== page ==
When Arsenal lost Kim Little and Beth Mead to injury in quick succession, they didn’t just lose two important players, they lost two players who a) top the minutes played ranking for each of the last four seasons and b) who play next to one another. Little is the right-sided central-midfielder and Beth Mead the right-winger.
Add to that that the right centre-half, Leah Williamson, has also been injured and, if you want to stretch the example, Laura Wienroither has taken over from Noelle Maritz as the first-choice right-back, you can see it’s a lot of change in a short space of time. When he spoke to Arseblog News after the game, Jonas Eidevall said his team were rebuilding some key relationships.
“I think it is interesting what you say about relationships on the pitch because that’s what you lose when players are injured, you don’t only lose quality, you lose the relationships between different positions and you have to build again and that is what we are doing at the moment.” Here are some of the issues Arsenal came up against in the Everton match that demonstrate some lost fluidity, even if the team put up an XG of 3.3 and ought to have won this game more comfortably.
McCabe has played on the right for Arsenal to devastating effect before, most notably during Arsenal’s title-winning season. Since Jonas Eidevall arrived, Beth Mead has had that right-sided spot on lockdown. Obviously, McCabe, as a left-footer, will play the role differently to Mead as a more inverted winger. Here, Wienroither receives the ball from Wubben-Moy and we can see McCabe in the half-space we are used to seeing Mead operate in.
But because McCabe is left-footed, she wants the ball to feet here so she can chop inside on her left foot. Wienroither plays the ball in-behind, which Mead would have wanted. Neither player is incorrect here, it’s a simple misunderstanding based on muscle memory.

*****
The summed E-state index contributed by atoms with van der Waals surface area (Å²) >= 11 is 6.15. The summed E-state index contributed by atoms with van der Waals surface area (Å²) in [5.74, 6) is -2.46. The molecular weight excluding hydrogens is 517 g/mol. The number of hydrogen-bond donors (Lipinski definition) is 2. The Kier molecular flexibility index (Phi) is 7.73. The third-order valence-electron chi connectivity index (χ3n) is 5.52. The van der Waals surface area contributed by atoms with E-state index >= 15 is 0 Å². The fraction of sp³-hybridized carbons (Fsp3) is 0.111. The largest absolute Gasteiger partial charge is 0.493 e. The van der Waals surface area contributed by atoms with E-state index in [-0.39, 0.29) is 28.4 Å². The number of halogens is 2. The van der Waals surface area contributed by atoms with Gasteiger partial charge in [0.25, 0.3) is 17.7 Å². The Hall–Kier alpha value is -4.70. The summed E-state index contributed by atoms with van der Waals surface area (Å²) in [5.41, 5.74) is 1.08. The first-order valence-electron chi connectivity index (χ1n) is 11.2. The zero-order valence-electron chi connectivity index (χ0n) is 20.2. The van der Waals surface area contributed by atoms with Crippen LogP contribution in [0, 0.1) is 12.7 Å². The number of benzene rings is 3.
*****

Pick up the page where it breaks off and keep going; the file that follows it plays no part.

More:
It’s similar in this scenario a few seconds later. Blackstenius holds the ball up on the edge of the area. She is used to Mead, a right-footer, making a run in behind the left-back here. McCabe’s left-footedness means she wants to hang back and get the ball into feet so she can cut in. Again, she isn’t wrong for doing that, it’s just that Blackstenius cannot have played many games for Arsenal where it wasn’t Mead outside her on the right, she is used to Mead’s movements.
Blackstenius hesitates because her muscle memory is telling her to expect Mead to run in behind and, in that half-second’s hesitation, she loses possession.
Arsenal had some issues playing out on their right-side in the first half too. Here Wubben-Moy rolls the ball back to Zinsberger, as is very normal.
Zinsberger is well closed down by the Everton front line but on Arsenal’s right-side, nobody is in the shot as Zinsberger looks to play to that side, which means the spacing isn’t quite right, there are too many players on the touchline.
Stenevik easily gobbles up the clearance and, again, you can just about see McCabe at the bottom of the screen but Wienroither and Wubben-Moy are not. Again, nobody is guilty of an egregious error here, it’s just a slight spacing error borne of unfamiliarity.
It leads to Everton’s best chance of the game but Wubben-Moy does brilliantly to recover and blocks Jess Park’s shot.
From the resulting goal kick, we see Wubben-Moy and Walti in conversation, potentially just sorting out some positional tweaks.
As Arsenal shape up for that goal kick, we see Walti moving over to the right, presumably the conversation was about Wubben-Moy holding a more central position in case Arsenal were exposed in transition, with Walti providing a connecting line to Arsenal’s right-hand side. On this occasion, Zinsberger plays the ball to the left in any case. It’s just an example of players having to sort some issues in-game that, with more games together in those specific positions, they would already know through muscle memory.
Here we see Wubben-Moy misplace a pass to McCabe.
A routine possession error most likely as the ball is played behind McCabe.
In the aftermath, we see McCabe signalling to Wienroither that she was expecting Laura to be in that position so that McCabe could push on. Again, no player is wildly in the wrong here, it’s just a case of learning to understand one another’s movements in real time.